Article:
A patched and quilted traditional textile from the eastern Indian subcontinent made
from discarded saris that are layered and sewn together with a classic Indian running stitch done in parallel lines, swirls, or pictorial motifs. The running stitch provides structural reinforcement throughout the layers and adds surface texture and decoration. Made entirely of reused cloth, kantha, which means rags in Sanskrit, is a craft borne from a practice of economy. Despite the humble origins of the word, kantha itself transcends class and caste. In a clear reference to its historical use, ancient legend describes Buddha and his disciples warming themselves with discarded rags patched and stitched together. We have been using kantha work since 1997. See also Shuktara
Indian handspun and handwoven cloth characterized by subtle variations in color, texture, and weave owing to its handmade, natural state. Traditionally, women spin the fibers and men weave on a simple treadle loom at home. Mahatma Gandhi promoted the production of India’s “fabric of freedom” in his campaign for Swadeshi and the revival of indigenous goods during India’s independence movement. By using only domestic fibers and spinning, weaving, and wearing their own cloth, Gandhi believed that Indians could assert their economic independence and regain control of their textile industry from the British.
At dosa, khadi is the basic language of weaving. We have used it every season since Christina visited her first khadigram shop in 1996, loading her arms with folded stacks of the cloth. Our khadi is a mixture of store-bought pieces in addition to custom orders developed with weavers in West Bengal. Whenever possible, we source our fibers locally and use both handspun warp and weft yarns. See also gamcha; handwork; recycled khadi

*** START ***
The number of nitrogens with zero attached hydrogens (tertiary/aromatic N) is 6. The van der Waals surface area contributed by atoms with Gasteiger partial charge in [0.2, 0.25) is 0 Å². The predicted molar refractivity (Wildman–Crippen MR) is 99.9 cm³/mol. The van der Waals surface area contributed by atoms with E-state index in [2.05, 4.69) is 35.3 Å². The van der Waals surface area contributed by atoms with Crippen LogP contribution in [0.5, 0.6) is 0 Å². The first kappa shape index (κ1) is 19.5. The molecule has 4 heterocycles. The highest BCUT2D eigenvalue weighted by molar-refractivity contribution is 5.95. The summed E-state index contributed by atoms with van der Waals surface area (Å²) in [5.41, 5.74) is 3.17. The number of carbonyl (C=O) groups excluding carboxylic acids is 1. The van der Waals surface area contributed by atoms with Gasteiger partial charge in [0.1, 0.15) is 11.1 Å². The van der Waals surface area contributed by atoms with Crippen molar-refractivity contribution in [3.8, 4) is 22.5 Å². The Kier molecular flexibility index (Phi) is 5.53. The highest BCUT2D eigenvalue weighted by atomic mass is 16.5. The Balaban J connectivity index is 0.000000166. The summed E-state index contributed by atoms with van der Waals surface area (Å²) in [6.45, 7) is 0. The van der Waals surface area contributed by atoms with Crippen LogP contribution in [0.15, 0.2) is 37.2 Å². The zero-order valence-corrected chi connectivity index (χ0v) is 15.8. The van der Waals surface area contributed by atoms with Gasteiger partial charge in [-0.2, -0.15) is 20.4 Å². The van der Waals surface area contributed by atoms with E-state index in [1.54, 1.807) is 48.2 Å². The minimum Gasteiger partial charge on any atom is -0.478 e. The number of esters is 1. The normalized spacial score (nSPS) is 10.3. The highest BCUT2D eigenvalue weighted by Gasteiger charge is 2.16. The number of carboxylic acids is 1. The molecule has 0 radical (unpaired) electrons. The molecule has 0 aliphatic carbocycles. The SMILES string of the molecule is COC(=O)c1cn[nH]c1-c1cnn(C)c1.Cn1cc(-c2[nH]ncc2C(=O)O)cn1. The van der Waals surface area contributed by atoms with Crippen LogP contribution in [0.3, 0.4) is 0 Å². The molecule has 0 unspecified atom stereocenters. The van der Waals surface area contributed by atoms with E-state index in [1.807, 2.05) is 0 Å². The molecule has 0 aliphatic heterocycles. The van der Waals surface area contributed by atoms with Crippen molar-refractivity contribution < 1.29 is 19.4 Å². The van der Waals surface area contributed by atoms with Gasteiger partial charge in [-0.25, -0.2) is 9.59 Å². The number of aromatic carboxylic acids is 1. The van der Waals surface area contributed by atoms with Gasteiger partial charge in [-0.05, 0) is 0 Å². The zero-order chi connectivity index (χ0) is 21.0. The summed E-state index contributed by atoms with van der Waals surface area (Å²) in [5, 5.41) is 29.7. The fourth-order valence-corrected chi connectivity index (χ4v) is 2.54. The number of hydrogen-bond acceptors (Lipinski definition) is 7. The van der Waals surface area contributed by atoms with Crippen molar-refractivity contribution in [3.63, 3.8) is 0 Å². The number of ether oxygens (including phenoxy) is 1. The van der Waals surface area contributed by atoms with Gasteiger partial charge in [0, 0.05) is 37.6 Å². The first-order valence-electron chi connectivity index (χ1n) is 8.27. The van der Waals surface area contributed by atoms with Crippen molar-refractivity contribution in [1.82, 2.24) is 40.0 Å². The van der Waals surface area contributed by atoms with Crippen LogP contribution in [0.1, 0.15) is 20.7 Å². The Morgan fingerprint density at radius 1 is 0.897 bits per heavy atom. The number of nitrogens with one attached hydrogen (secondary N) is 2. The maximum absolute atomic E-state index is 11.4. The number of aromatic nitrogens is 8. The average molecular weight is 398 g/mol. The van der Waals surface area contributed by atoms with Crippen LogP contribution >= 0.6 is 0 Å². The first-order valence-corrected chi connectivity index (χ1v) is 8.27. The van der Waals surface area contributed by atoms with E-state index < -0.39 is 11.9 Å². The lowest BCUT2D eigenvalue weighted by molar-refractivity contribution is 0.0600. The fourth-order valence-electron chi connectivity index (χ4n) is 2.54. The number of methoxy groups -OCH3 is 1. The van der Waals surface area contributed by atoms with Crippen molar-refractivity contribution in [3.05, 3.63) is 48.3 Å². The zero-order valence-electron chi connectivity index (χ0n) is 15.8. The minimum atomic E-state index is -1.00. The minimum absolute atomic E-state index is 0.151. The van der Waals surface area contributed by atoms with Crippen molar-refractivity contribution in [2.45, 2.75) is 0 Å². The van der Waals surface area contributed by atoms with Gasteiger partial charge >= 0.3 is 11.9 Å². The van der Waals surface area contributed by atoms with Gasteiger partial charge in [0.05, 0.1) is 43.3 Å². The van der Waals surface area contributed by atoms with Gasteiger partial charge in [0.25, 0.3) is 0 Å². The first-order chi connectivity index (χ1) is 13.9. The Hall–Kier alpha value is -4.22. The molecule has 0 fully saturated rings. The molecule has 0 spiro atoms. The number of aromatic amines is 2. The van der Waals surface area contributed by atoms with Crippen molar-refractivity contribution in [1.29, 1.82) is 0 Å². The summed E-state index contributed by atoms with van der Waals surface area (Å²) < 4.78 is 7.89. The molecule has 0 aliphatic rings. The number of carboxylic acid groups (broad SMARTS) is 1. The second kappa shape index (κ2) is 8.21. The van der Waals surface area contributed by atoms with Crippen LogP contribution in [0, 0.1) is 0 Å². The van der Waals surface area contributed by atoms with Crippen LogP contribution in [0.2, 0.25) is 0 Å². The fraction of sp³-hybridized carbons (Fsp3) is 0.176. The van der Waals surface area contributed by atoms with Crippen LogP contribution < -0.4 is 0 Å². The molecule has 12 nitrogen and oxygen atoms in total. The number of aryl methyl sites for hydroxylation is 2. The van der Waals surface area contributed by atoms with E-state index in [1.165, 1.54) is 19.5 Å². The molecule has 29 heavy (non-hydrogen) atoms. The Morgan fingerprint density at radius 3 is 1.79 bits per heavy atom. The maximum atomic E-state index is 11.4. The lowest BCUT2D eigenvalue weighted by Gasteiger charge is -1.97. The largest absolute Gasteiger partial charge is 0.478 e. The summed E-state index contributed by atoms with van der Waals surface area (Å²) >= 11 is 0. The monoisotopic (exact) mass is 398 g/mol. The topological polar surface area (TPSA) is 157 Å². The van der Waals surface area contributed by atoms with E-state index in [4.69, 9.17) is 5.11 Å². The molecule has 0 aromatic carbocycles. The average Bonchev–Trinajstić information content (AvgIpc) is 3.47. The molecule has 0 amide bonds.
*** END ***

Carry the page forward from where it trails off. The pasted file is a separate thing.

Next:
Kota doria (India)
An open checked weave of cotton and silk distinguished by a graph pattern, or khat. Superfine warps are woven intermittently with slightly thicker weft threads, creating the khat pattern while also providing overall lateral stability and added weight. True Kota doria is still produced the old way, tediously woven by hand on pit looms in Kota city, Rajasthan. Weavers may be men or women. A day’s work might yield less than 1 meter (~3 ft.) of fabric. Before arriving in Kota in the 1700s, the weave is said to have originated in Mysore, southern India, hence its alternate name of Kota Masurias. Although woven today in a range of colors, Kota doria saris were traditionally always made in shades of white to protect against the heat.
In 1996, Uberto Spaghi brought a piece of Kota doria to dosa, introducing Christina to the fabric that inspired her first trip to India. A refined collector of Indian textiles and crafts, Uberto has been traveling extensively throughout India from his native Italy for 45 years.
Krishna’s eyes (India)
Paste-on enamel eyes applied to deity idols displayed in Hindu temples and homes. Gods’ eyes play an important role in worship. Devotees believe that direct visual exchanges (darshan) between deity and devotee facilitate the receiving of blessings. Christina discovered Krishna’s eyes on a tour of Old Ahmedabad city in 2002, at a small market stall devoted entirely to idol ornaments. Eyes are sold in pairs, their pinkish color giving the illusion of realness. We use individual eyes as bracelet and necklace charms.
A loose fitting, knee or calf-length collarless tunic with a round neck, slightly flared hemline, two side pockets, and slits at the hem. Cleverly designed, the garment pattern makes the most economical use of fabric when strategically laid out for cutting. Kurta, or kurti for women, is commonly worn in India, Pakistan, and Bangladesh, and is perhaps the easiest thing for men and women to wear in much of the Indian subcontinent. It has been one of our staple silhouettes since 1995.